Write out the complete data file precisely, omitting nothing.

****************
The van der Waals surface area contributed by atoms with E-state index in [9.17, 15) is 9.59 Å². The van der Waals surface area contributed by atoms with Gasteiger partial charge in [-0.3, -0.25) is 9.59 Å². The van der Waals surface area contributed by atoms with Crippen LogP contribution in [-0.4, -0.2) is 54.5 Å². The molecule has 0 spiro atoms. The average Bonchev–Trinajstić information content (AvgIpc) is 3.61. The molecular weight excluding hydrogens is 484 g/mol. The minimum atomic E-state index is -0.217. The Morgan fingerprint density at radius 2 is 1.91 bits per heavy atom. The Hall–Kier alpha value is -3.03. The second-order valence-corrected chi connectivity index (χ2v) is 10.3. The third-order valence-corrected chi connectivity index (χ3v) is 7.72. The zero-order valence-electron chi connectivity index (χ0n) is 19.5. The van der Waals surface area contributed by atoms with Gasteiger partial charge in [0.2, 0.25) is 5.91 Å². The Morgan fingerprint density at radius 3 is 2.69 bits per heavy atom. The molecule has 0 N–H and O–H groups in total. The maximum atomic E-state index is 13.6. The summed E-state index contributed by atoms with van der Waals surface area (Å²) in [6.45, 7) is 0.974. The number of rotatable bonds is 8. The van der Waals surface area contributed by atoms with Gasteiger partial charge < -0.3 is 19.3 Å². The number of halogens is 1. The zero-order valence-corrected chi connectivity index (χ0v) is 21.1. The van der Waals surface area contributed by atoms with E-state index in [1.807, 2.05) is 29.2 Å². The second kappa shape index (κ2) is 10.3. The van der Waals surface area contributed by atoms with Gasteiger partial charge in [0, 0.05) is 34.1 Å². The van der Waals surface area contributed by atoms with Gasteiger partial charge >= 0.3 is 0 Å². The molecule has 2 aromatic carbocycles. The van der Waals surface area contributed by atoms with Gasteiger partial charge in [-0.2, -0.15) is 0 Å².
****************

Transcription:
The van der Waals surface area contributed by atoms with E-state index in [9.17, 15) is 9.59 Å². The van der Waals surface area contributed by atoms with Gasteiger partial charge in [-0.3, -0.25) is 9.59 Å². The van der Waals surface area contributed by atoms with Crippen LogP contribution in [-0.4, -0.2) is 54.5 Å². The molecule has 0 spiro atoms. The average Bonchev–Trinajstić information content (AvgIpc) is 3.61. The molecular weight excluding hydrogens is 484 g/mol. The minimum atomic E-state index is -0.217. The Morgan fingerprint density at radius 2 is 1.91 bits per heavy atom. The Hall–Kier alpha value is -3.03. The second-order valence-corrected chi connectivity index (χ2v) is 10.3. The third-order valence-corrected chi connectivity index (χ3v) is 7.72. The zero-order valence-electron chi connectivity index (χ0n) is 19.5. The van der Waals surface area contributed by atoms with Gasteiger partial charge in [0.2, 0.25) is 5.91 Å². The Morgan fingerprint density at radius 3 is 2.69 bits per heavy atom. The molecule has 0 N–H and O–H groups in total. The maximum atomic E-state index is 13.6. The summed E-state index contributed by atoms with van der Waals surface area (Å²) in [6.45, 7) is 0.974. The number of rotatable bonds is 8. The van der Waals surface area contributed by atoms with Gasteiger partial charge < -0.3 is 19.3 Å². The number of halogens is 1. The zero-order valence-corrected chi connectivity index (χ0v) is 21.1. The van der Waals surface area contributed by atoms with E-state index in [1.807, 2.05) is 29.2 Å². The second kappa shape index (κ2) is 10.3. The van der Waals surface area contributed by atoms with Gasteiger partial charge in [0, 0.05) is 34.1 Å². The van der Waals surface area contributed by atoms with Gasteiger partial charge >= 0.3 is 0 Å². The molecule has 2 aromatic carbocycles. The van der Waals surface area contributed by atoms with Gasteiger partial charge in [-0.2, -0.15) is 0 Å².